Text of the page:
Wednesday, August 15, 2018

Pearl #1 by Brian Michael Bendis - Comic Book Review

From the publisher: From the Peabody Award-winning creators of Jessica Jones comes a brand-new creation. PEARL is the story of an exceptional tattoo artist and accidental assassin for one of the modern-day San Francisco Yakuza.

She was born into one life, but another is calling to her. When Pearl accidentally meets one of her peers, her doppelgänger from another clan, she starts to dream of a better life. But Pearl has a very special ability that keeps pulling her back into the violent world she is desperate to escape.

PEARL is a major series launch from writer Brian Michael Bendis and artist Michael Gaydos that features their first brand-new original character since Jessica Jones. Fans of the Jessica Jones comic and TV show will be thrilled and delighted by this bold new direction the creative team has taken. 

I would consider myself a fan of writer Brian Michael Bendis. In general, I've found that I enjoy his style and his stories. In fact, if I remember correctly, Bendis started out writing comics/graphic novels that were crime stories, many of which I've read and liked. So when I saw that he was going to have a new imprint at DC, I thought I'd give some of the titles a chance. Pearl #1 is the first of these Jinxworld (Jinx was Bendis's first "hit" crime book).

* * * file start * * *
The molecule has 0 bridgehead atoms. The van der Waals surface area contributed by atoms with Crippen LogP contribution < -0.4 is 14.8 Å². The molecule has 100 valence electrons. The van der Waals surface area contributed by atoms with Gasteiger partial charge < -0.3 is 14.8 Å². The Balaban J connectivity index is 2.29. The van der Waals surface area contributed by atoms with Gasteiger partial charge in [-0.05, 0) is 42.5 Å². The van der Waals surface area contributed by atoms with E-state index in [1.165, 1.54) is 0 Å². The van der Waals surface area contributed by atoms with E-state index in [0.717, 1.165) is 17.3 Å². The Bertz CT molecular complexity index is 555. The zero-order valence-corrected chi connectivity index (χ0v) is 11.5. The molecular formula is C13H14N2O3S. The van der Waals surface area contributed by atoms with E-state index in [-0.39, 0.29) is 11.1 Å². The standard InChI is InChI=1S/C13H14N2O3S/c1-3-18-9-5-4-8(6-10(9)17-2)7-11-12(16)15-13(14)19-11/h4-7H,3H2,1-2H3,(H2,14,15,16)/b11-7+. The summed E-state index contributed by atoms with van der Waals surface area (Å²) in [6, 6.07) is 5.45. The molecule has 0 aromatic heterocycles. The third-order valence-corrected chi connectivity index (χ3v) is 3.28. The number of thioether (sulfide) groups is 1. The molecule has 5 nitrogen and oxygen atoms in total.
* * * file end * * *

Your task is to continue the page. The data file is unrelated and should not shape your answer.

So the premise of Pearl is this: Pearl is a tattoo artist who "accidentally" becomes an assassin for a Yakuza clan. How, why, and what happens makes up the story that Bendis will be telling.

The first issue introduces Pearl and her unusual tattoo. We get a glimpse of her talent of killing people, and meet Mr. Miike, a Yakuza boss, or at least high ranking official. And that's about it. Now, I didn't expect a lot more, as I thought Bendis might take his time, slowly letting Pearl's tale unfold, and that appears to be what's happening. She seems to be an interesting character with an as-yet-unexplained background, a piece of which focuses on her tattoo. Just how she becomes an assassin is briefly touched on, but not explained. How she got involved in the Yakuza is also not addressed. I would expect these types of questions to be answered in future issues.

The art by Michael Gaydos is very atmospheric. While some of it takes some getting used to, it suits the story Bendis is telling.

What it comes down to it this: I trust Bendis to tell this kind of story. While I haven't liked everything he's written, he has many more hits than misses for me. I would recommend Pearl #1 for Bendis fans, for anyone looking for something different from superhero stories, and for fans of mystery/conspiracy stories. I will be sticking with this for at least the first handful of issues, based on my interest in Pearl as a character and Bendis as a writer.

I received a preview copy of this book from DC Comics in exchange for an honest review.

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